Important LSAT Information: 

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Most Important Law School Acceptance Factor

Letters of recommendation, GPA, Personal Statement....these are all factors used to determine whether a school will offer you acceptance. However, NOTHING else comes close to determining your acceptance as much as the LSAT. If you do not have the required LSAT score you will NOT gain admittance. It does not matter how high your GPA is or how many letters of recommendation you have from sitting U.S. Senators. However, if you do not have those letters you can make up for that by adding an extra point or two to your LSAT score! A high LSAT score is the great equalizer. Do you not have the money to go to law school? Add LSAT points and you can go to ANY school for FREE (see below). Have a lower than average GPA? Simply add another LSAT point or two and make up for that low average. Want to ensure yourself a good, high-paying job? Add some LSAT points so you can move from a Tier II or III school into a top Tier I school. Any concerns about being accepted to law school can be fixed by adding points to your LSAT score. Let LSAT911.ORG help you get into the law school of your dreams by defeating the LSAT!

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"I Heard You Should Only Take The LSAT Once"

This is the WORST and most destructive rumor floating around on the internet. The LSAC formerly allowed students to take the LSAT three times in a two-year period. In September of 2017 they lifted this limit and allow students unlimited tries until September of 2019 when they changed the rules once again. Currently you may take the test 3 times in a testing year (June 1 - May 31), a total of 5 times in this, and the past 4 years combined, and a total of 7 times over a lifetime. Almost no schools in the country average your scores and they ONLY USE YOUR TOP SCORE to determine admittance offers. Because of this, the worst thing you can do is to take the test only one time. Here is why: Each point you add to your LSAT scores adds roughly 6-10 more schools that will say 'yes' to your application. So adding just 3 points by taking the test a second time can add roughly 20 more schools that will admit you. Just as importantly, those extra 3 points can be worth as much as $75,000 in scholarship money that schools will now offer because of your higher score. Take the test a third time and add just another 3 points and you add another 25 schools and $50,000-100,000 in scholarships. Those 6 points could take you from a Tier III or IV school (say an LSAT of 151) to a Tier I Top-50 school such as the University of Florida (157). That is an example that uses only a 3 point gain each time. Most of our students add at least 5 points from one test to the next!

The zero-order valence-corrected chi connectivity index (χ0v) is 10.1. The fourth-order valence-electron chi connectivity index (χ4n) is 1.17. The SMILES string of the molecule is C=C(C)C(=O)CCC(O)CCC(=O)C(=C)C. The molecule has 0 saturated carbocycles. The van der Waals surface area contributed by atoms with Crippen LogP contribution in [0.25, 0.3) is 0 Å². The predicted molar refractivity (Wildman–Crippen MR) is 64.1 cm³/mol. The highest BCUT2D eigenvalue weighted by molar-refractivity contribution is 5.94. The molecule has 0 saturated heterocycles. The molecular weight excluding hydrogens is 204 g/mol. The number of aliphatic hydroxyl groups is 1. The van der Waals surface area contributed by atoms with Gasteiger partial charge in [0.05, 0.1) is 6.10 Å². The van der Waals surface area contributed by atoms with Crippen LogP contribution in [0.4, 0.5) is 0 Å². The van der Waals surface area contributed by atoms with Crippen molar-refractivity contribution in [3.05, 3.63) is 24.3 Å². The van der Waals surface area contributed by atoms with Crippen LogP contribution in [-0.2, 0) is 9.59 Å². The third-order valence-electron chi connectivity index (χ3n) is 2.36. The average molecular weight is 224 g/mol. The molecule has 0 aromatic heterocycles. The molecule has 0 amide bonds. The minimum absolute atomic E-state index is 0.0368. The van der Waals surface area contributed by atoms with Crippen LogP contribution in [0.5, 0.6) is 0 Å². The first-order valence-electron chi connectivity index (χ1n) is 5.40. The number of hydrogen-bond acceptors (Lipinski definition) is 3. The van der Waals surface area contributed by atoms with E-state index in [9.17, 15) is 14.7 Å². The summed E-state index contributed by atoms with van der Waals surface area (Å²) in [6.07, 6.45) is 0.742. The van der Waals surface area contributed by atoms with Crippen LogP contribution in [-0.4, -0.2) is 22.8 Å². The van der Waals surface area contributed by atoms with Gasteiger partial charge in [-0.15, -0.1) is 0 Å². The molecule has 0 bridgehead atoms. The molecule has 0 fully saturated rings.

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You Can Go To ANY Law School For Free!

We are not sure why the majority of the potential students that contact us do not know this important fact. Each and every law school has students attending absolutely FREE. In fact, some schools also give students extra money to help with books, rent and other expenses. This is true at Yale, Stanford, Harvard, and all the way down to the worst schools in the country. There is no secret how you get this money from the school. All you need is extra LSAT points over the schools median LSAT score. Once your score hits their 75th percentile they may offer you a one-time gift of $5,000 or $5,000 per year. Add 2 more points and the offer could increase to $10,000 per year, or maybe a one-time $25,000. Once you add roughly 6-8 points over their 75th percentile LSAT score the FULL SCHOLARSHIP offers start rolling in. These numbers are not set for each and every school but this is generally true. What causes different offers? One biggie is whether the school is a state school or a private institution. State law schools tuition is typically 50% less than private law schools - so they do not give money quite as freely. Also most state schools simply do not have as much money to give as private schools. But, with a high enough LSAT score even these state schools offer 100% scholarships! 

 

Why Is It Important to Receive These Scholarships?

 

The legal field has changed. There are less high paying jobs available to today's graduates. If you graduate from Harvard, Columbia, Berkeley, Michigan, Penn, etc. you should not have a problem finding a good, high-paying job. So, its ok to take out students loans to finance your degree. The problem is when your LSAT score is only good enough to get into a Tier III or IV school. The job prospects are horrendous out of these awful schools (as low as 30%). And, at many of these schools, students leave with as much as $200,000 in debt! It is impossibe to pay off students loans that large if you can't get a job. The bad news does not stop there however. If you are lucky enough to secure a job out of one of these schools - the average first year salary is roughly $45,000....after 3 years of law school! How do you pay off $200,000 when you only make $45k? This is why, if you have to go to one of these low-ranked schools you have to go there on a full scholarship....that way you at least have a free doctorate degree. Your goal should be the best law school you can get into with at least a 50% scholarship. Then you can compare those schools that admit you to the higher ranked schools that offer you a spot without any scholarship money and decide which would be better for you. At LSAT911.ORG we are here to help you make these tough decisions when the time comes.  

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